“EU must cut carbon emissions 3 times faster to meet targets”

A new report has calculated that the EU is only cutting carbon emissions at 1/3 of the rate which is required in order to meet the 55% cut – from buildings, transport and agriculture by 2030

While emissions are falling, they are not falling anywhere near fast enough

Over the last 30 years, carbon emissions have dropped by 32% . while this is an impressive amount, it is far short of the promise.

The best predictions for the future, are that by 2050 the EU will have cut emissions by around 43%. While this is an important step, it is far short of what has been promised.

More importantly, at the current rate, we will have only met a further 1/3 by 2050.

The job is not done – much of the carbon emissions from the last 3 decades have been easy to achieve. They have been achieved through efficiency gains, and moving production offshore. Very little change in the EU behaviour has been required.  

An easy gain, both for individual cost, and emissions is electric cars. A faster transition is likely to save countries much money too (though it is true that at the current time, there is an issue with the tax revenue coming from fossil fuel sales.

It is far cheaper to run clean alternatives, so we must make that show in the figures.

Some governments are making efforts to help, but not in every way. For instance, in the UK, you can get money towards an electric car, but not a used one (which given the reduction in price, is likely to go further and help more. On heat pump the government is doing better – with the increase in the air-source heat pump grant, the cost to individuals has reduced to around 3500 (on average buying a heat-pump as well as installing and changing radiators to work with the lower temperature (bigger) the cost is around £11,000. However, many people have missed the advertising, and are unaware. It is true that new build homes will not be allowed to install boilers after 2025.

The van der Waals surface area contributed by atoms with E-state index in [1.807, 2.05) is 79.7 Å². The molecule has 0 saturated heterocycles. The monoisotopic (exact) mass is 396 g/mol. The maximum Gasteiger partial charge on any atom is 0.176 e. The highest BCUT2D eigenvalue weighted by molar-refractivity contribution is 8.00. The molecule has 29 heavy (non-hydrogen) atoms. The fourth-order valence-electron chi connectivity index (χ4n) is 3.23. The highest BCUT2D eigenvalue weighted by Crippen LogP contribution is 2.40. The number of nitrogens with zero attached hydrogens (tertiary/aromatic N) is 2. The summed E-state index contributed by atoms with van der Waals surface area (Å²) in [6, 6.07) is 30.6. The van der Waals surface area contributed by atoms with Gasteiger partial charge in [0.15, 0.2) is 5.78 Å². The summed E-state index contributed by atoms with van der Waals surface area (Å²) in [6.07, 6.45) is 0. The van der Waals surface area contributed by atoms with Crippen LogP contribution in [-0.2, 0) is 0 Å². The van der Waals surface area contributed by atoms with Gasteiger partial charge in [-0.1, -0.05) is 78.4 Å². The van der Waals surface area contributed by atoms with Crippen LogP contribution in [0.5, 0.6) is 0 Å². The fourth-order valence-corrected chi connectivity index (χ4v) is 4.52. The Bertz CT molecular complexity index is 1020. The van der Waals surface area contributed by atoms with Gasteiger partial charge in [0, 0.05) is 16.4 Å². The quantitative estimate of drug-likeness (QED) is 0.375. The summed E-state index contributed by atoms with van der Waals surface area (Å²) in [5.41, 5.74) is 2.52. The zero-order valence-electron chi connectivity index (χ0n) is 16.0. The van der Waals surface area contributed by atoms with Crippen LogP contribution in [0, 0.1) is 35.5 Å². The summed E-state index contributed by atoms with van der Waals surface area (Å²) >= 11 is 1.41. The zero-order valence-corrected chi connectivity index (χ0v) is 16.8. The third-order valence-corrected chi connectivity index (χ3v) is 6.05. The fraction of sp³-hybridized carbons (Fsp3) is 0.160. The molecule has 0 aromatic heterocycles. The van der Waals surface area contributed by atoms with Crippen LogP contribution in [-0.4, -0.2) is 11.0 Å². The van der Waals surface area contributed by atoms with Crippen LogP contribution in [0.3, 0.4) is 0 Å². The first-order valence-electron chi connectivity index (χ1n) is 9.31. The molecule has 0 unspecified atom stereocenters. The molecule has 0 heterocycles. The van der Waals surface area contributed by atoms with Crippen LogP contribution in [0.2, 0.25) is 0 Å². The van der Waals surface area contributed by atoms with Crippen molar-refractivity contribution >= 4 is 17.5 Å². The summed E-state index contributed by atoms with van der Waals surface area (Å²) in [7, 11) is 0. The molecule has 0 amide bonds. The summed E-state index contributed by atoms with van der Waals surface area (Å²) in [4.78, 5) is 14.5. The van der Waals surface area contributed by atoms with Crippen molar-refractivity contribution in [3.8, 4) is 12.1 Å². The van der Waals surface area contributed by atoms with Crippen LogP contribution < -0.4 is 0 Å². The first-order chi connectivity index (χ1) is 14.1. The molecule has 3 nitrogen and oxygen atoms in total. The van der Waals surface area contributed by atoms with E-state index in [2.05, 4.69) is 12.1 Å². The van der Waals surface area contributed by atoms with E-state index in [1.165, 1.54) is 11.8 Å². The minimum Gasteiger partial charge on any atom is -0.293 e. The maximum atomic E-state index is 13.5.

However, older houses with gas boilers will be unaffected by the change until 2035. But the average cost for a new boiler, plus installation is thought to be around £4000, in 2023, meaning that for many homes, it will be cheaper to replace now.

Furthermore, while an air-source heat pump is thought to be around £50 more to run each year, should something like a thermal solar panel be added, the cost is far lower.

With carefully designed rules for builders, the switch to low cost private transport, and low cost private house heating can be cheap and obvious. At the current rate, though, this is not being met.

In the UK, clearly better understanding and education is essential, and builders need to see that adding things like thermal solar panels is a must.

Will it happen? will the EU meet our 55% target? at current speed, it is clear that this will be hard work. However, if this money is not found, we are likely to need far more in the future to adapt to the world we are creating.

A new way of modelling wind turbines, could lead to an 1% increase in the amount of wind power generated – for free